|As Bitcoin reaches its 10th Anniversary of coming into existence back in January 2009, let’s take a look back at its inception and the subsequent major landmarks that bring us up to the present day.
Back in late 2008, the world was still gripped by the economic downturn and crash of 2007 which, lead by the subprime mortgage crisis in the US, resulted in the failing and bailing out of some of the world’s longest trading financial institutions. At this time an article appeared online by Satoshi Nakamoto entitled ‘Bitcoin:A Peer-to-Electronic Cash System‘ wherein lay his objective to author a digital peer-to-peer financial network built on transparency that could be controlled by everyone, not just a single institution or central bank.
Early in 2009 the first 50 Bitcoins were “mined”, and shortly thereafter a transaction between two nodes took place (between two people). These early transactions were all done in private and nobody truly knows who they were, but these first trades are believed to have been between Nakamoto and developer Hal Finney. Many over the years have speculated that Finney was in fact Nakamoto as his identity has always been and continues to be shrouded in mystery.
Initially, adoption of Bitcoin was glacial with the first mainstream attention coming in 2010 when Bitcoin was used to pay for pizza. Two Papa John’s pizzas were purchased for 10,000 Bitcoin by coin enthusiast Laszlo Hanyecz. This is lauded as the first ‘real world’ transaction using Bitcoin as a payment method; the cost of those two pizza’s in today’s value? Around US $30 million! Bitcoin also rose from $0.008 to $0.08 that year; a 900% increase that was achieved in 5 days!
By 2013 Bitcoin really began to find some mainstream appeal with several inflationary incidents occurring, including a price spike from $100 to over $1,000 per coin in little over a month. However, the price subsequently halved over the next 4 months and it would then take over three years to recover these heights! The price rise certainly helped fuel more appeal with Business Insider’s Joe Weisenthal writing “I’m changing my mind on Bitcoin” having only a week earlier called the currency a “joke”.
2014 witnessed the famous fall of Mount Gox, the first ever Bitcoin exchange, that was processing over 70% of all Bitcoins transactions worldwide. The exchange filed for bankruptcy after cyber hackers stole $500 million worth of Bitcoin. This hack still stands today as the largest ever in the crypto industry.
The Bitcoin bull run really took hold in 2017 culminating in the price hitting an all time high of $19,783.
The last 10 years for Bitcoin, whilst broadly telling a hugely successful story, has also not been without difficulty. Had Bitcoin been the perfect system other similar coins and iterations would not have come to the market. Granted, it was always going to be highly unlikely that Bitcoin would exist on its own given technological innovation and blockchain being an entirely new concept, but the real issue with Bitcoin is scalability. This was something which came to a head during the bull run of late 2017 where some users were paying $16 to send $25 worth of Bitcoin.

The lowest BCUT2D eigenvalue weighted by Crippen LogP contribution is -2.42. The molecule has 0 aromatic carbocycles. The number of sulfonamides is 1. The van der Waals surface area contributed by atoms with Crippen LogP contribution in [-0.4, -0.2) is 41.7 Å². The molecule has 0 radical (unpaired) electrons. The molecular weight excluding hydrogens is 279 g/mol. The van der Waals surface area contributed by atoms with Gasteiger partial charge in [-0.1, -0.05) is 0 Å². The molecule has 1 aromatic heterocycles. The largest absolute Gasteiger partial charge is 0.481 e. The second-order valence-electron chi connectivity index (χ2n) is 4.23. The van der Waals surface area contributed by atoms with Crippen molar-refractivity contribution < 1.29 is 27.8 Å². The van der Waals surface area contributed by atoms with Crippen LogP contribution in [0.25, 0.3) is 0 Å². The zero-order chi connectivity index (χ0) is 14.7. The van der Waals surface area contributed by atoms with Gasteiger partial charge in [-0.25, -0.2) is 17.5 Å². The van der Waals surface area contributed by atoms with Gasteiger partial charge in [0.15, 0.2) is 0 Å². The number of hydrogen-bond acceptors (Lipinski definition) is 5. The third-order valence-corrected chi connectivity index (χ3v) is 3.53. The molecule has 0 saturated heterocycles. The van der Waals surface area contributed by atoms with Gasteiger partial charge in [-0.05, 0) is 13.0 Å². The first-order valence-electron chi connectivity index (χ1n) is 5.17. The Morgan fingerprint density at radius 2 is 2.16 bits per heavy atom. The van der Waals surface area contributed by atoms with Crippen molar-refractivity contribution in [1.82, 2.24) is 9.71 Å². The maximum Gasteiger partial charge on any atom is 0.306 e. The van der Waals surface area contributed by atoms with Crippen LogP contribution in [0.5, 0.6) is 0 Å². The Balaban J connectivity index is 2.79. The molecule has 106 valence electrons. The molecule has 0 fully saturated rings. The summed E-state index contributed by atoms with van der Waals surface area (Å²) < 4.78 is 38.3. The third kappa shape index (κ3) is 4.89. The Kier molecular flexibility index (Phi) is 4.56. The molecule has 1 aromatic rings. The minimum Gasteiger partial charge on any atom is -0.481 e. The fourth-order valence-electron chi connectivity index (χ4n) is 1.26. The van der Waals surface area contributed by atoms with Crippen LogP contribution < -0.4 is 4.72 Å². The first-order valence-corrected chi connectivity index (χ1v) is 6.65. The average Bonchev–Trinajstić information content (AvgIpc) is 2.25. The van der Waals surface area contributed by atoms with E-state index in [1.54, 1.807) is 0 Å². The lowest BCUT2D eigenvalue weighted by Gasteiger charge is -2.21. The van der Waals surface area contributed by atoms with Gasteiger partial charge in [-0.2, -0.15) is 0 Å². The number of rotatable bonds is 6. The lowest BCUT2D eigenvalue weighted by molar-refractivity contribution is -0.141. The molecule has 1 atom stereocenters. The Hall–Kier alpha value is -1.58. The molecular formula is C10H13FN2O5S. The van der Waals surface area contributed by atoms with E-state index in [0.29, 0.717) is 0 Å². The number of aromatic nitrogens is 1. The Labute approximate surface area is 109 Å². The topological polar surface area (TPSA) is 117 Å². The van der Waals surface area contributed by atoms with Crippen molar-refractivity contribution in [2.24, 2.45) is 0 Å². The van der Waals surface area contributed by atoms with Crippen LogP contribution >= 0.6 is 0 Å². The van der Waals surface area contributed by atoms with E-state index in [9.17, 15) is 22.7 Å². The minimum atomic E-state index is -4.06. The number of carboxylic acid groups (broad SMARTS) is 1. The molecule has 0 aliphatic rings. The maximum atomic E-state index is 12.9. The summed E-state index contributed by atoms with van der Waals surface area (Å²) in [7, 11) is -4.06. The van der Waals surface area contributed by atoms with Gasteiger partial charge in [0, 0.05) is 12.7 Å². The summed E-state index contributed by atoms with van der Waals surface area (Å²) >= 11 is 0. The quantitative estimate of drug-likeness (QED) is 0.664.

To understand why this is an issue we need to know a little about how transactions work on the blockchain. For a transaction to be accepted and sent, the sender must pay a small fee to be included in a block – the more you pay the quicker the transaction is in completing. The miners who regulate the blockchain network can only process so many transactions per second and so naturally there is a supply and demand bottleneck. For comparison Visa completes 24,000 transactions per second; Bitcoin can only achieve a maximum of 7.
There have been many proposed and attempted solutions including a hardfork of Bitcoin’s code base. A hard fork of Bitcoin resulted in Bitcoin Cash which has further forked to Bitcoin SV. Segwit is a non-hardfork based solution (i.e. remains within Bitcoin) which allows block sizes to scale in a more malleable way. All of this has helped Bitcoin to address the scaling problem in some way but it still falls a long way short of other digital coins or blockchain platforms that are out there.
So what comes next for Bitcoin? One thing about Bitcoin’s future is entirely certain: it has a finite supply; 21 million coins in fact with over 17.4 million already mined. Every 4 years, or every 210,000 blocks, the reward for new fresh Bitcoin is cut in half and will do so until it reaches zero. Changes to the Bitcoin codebase not withstanding, fresh Bitcoin will stop being produced in 2140 with the incentive to keep mining after that date being the fees for transactions. Bitcoin is set to reach its next halving event in 2020. When block 577,500 is reached, the reward for every following block will be cut in half from 12.5 coins per block currently to 6.25 coins per block.
Whilst some critics still argue (for varying reasons) as to the longevity of Bitcoin, the next 10 years should at the very least provide many more talking points and events to document its life. If, as expected, increased regulation enters the market then Bitcoin will be opened up to a broader investor base, and with increased adoption, we expect to see volatility reduce and stability increase both of which will establish Bitcoin and cryptocurrencies further as an asset class in their own right.